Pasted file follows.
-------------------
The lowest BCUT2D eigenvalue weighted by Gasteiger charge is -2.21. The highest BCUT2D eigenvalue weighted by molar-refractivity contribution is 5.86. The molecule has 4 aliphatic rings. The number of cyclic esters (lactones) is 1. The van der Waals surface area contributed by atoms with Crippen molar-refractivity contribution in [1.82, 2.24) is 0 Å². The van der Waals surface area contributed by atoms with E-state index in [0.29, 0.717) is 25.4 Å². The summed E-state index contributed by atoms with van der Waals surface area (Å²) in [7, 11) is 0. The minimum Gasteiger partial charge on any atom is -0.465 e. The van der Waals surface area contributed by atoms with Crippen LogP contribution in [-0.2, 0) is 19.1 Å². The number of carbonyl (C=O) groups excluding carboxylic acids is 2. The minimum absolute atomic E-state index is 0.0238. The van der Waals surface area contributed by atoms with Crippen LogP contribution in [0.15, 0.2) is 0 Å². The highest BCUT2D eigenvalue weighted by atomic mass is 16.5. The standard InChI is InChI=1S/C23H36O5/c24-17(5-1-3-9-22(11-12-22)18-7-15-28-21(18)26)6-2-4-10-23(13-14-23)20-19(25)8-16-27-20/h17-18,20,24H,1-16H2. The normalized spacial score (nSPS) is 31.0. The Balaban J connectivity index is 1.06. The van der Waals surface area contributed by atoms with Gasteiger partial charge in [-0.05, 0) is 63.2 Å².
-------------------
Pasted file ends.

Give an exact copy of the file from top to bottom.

The lowest BCUT2D eigenvalue weighted by Gasteiger charge is -2.21. The highest BCUT2D eigenvalue weighted by molar-refractivity contribution is 5.86. The molecule has 4 aliphatic rings. The number of cyclic esters (lactones) is 1. The van der Waals surface area contributed by atoms with Crippen molar-refractivity contribution in [1.82, 2.24) is 0 Å². The van der Waals surface area contributed by atoms with E-state index in [0.29, 0.717) is 25.4 Å². The summed E-state index contributed by atoms with van der Waals surface area (Å²) in [7, 11) is 0. The minimum Gasteiger partial charge on any atom is -0.465 e. The van der Waals surface area contributed by atoms with Crippen LogP contribution in [-0.2, 0) is 19.1 Å². The number of carbonyl (C=O) groups excluding carboxylic acids is 2. The minimum absolute atomic E-state index is 0.0238. The van der Waals surface area contributed by atoms with Crippen LogP contribution in [0.15, 0.2) is 0 Å². The highest BCUT2D eigenvalue weighted by atomic mass is 16.5. The standard InChI is InChI=1S/C23H36O5/c24-17(5-1-3-9-22(11-12-22)18-7-15-28-21(18)26)6-2-4-10-23(13-14-23)20-19(25)8-16-27-20/h17-18,20,24H,1-16H2. The normalized spacial score (nSPS) is 31.0. The Balaban J connectivity index is 1.06. The van der Waals surface area contributed by atoms with Gasteiger partial charge in [-0.05, 0) is 63.2 Å².